THE LIFE FOUNDATION — For those who love to go to the movies, it’s been a slow month or so. Not much has been coming out lately, but this weekend offers up a film many have been marking their calendars for: “Venom.”
The film stars Tom Hardy as Eddie Brock, the slick reporter who will stop at nothing to get the story and make sure the truth comes out. Things go wrong, however, when he crosses the wrong man and eventually comes in contact with the symbiote Venom. From there, superhero shenanigans ensue.
Venom is one of the more popular characters from the Spider-Man universe. He’s so popular that he now has his own film and Spider-Man has absolutely nothing to do with it.
There are some things in “Venom” that remind me of some of Marvel’s better movies, while other things feel more like swings and misses.
Here are a few things that make “Venom” both memorable and yet another movie lost in the noise of superhero film overload:
Tom Hardy delivers
Talks of a Venom movie have been floating around Hollywood for decades, but nothing ever came to fruition. Fans finally had some hope the film would actually get made after Tom Hardy signed up to play the lead.
Not only did Hardy’s star power ensure the film would be made, but he also got Venom fans and non-Venom fans alike excited about the film.
I’m happy to report that Hardy delivers.
No, this is not one of his best performances, but he legitimately looks like he’s having fun with this character. His attitude and demeanor fit the role of Eddie Brock and his voice for Venom is pretty great as well. His comedic timing is on point, his physicality works and his chemistry with Michelle Williams isn’t perfect but it works.
As the film started I wasn’t a big fan of Brock’s character and Hardy’s portrayal, but as the film moved forward and the character got more interesting, so did Hardy’s performance.
The action is exhilarating
The movie is a bit all over the place, but once the action gets going it’s quite absurd and quite fun. A motorcycle scene, in particular, makes for a head-shaking few minutes, but in the end, it’s a good head shake. You realize how ridiculous it all is, but you also can’t help but have a pretty good time.
There is also a moment when Venom fights another symbiote, and while the camera work and computer-generated imagery is a bit hectic, it makes for some interesting visuals and you’ll have a smile on your face.
The humor works
Based on the trailers for “Venom,” I wasn’t expecting much in the movie when it came to humor. The preview seemed to take itself very seriously and the small amount of humor seemed forced and flat. While there are some really bad jokes that will make you roll your eyes, this movie is a lot funnier than I was expecting.
Thankfully the film about an alien life-form coming to earth and taking human bodies over so they can then feed on other humans did not take itself too seriously. The premise is pretty ridiculous, and the writers and director decided to embrace that and let the insanity play out.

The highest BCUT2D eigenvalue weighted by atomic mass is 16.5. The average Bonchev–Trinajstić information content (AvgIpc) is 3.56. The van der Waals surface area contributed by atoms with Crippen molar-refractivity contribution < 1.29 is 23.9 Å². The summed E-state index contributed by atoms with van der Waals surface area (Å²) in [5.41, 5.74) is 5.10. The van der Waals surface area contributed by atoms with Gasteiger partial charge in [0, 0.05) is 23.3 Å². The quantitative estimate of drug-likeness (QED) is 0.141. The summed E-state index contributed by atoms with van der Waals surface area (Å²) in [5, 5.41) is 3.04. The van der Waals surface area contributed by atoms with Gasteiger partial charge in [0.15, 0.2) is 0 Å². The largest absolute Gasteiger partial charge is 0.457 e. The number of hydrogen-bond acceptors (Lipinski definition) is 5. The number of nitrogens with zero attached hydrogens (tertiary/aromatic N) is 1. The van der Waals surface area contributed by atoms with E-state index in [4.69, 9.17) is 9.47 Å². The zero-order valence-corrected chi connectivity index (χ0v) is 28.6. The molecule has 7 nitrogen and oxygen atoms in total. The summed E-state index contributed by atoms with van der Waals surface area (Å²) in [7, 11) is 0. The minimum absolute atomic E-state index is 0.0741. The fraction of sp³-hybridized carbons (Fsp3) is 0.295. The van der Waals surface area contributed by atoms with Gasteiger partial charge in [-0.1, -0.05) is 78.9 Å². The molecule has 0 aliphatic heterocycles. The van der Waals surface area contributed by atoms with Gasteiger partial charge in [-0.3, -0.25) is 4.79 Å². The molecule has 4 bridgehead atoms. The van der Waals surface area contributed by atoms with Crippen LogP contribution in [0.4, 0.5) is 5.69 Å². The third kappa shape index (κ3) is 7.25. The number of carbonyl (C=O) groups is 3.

Brock and Venom have several conversations and in the end, the relationship you find yourself rooting to make it is that one and not the romantic one.
There are too many plot holes
Hundreds of millions of dollars were spent on this film, but apparently, not much of that went into rewrites to make sure the story was tight and actually made sense.
I don’t want to get into too many specifics in an effort to avoid spoilers, but there are several lines of dialogue that move the story along or reveal character motivations that end up getting contradicted by another line or action 2 or 3 minutes later.
There are also small things like a multi-billion dollar company not having security cameras or a thug deciding to take a threat out of a secure facility into the woods to kill him. Just obvious things that were ignored in order to make the setups for certain scenarios easier.
Weak character motivations and allegiance shifts happen all over the place, which made it hard for me to really get into the film.
Some characters seem to abandon their ambitions or goals at the drop of a hat for either a really small reason or no reason at all. Again, I’m not going to get into details to avoid spoilers, but it made for some head-scratching moments that pulled me out of the fun and reminded me this isn’t that great of a movie.
I’m sure some of this had to do with the runtime of the film, which is under 2 hours. I appreciate brevity from a superhero movie these days, but these pivotal moments felt lazy and unearned.
“Venom” is actually a much better film than I was expecting. I was hoping Hardy could raise the bar of the film a bit and thankfully he did, but he also couldn’t save it from itself.
I may have liked the movie even more if I hadn’t seen a very similar type of approach done much better earlier this summer in the sleeper hit “Upgrade.” A lot of the interesting and creative ideas of something or someone else controlling your body that “Venom” utilizes were more entertaining and better executed in “Upgrade.”
“Venom” clearly didn’t steal any ideas from “Upgrade” or vice versa considering the films were made at the same time, but ultimately one film did it much better.
If you’re a “Venom” fan, I think you’ll have fun with the movie. And if you’re dying to go to the theater, this is likely your best option at the moment. Check KSL.com on Friday for a parent’s content guide for “Venom.”
“Venom” is rated PG-13 for intense sequences of sci-fi violence and action, and for language.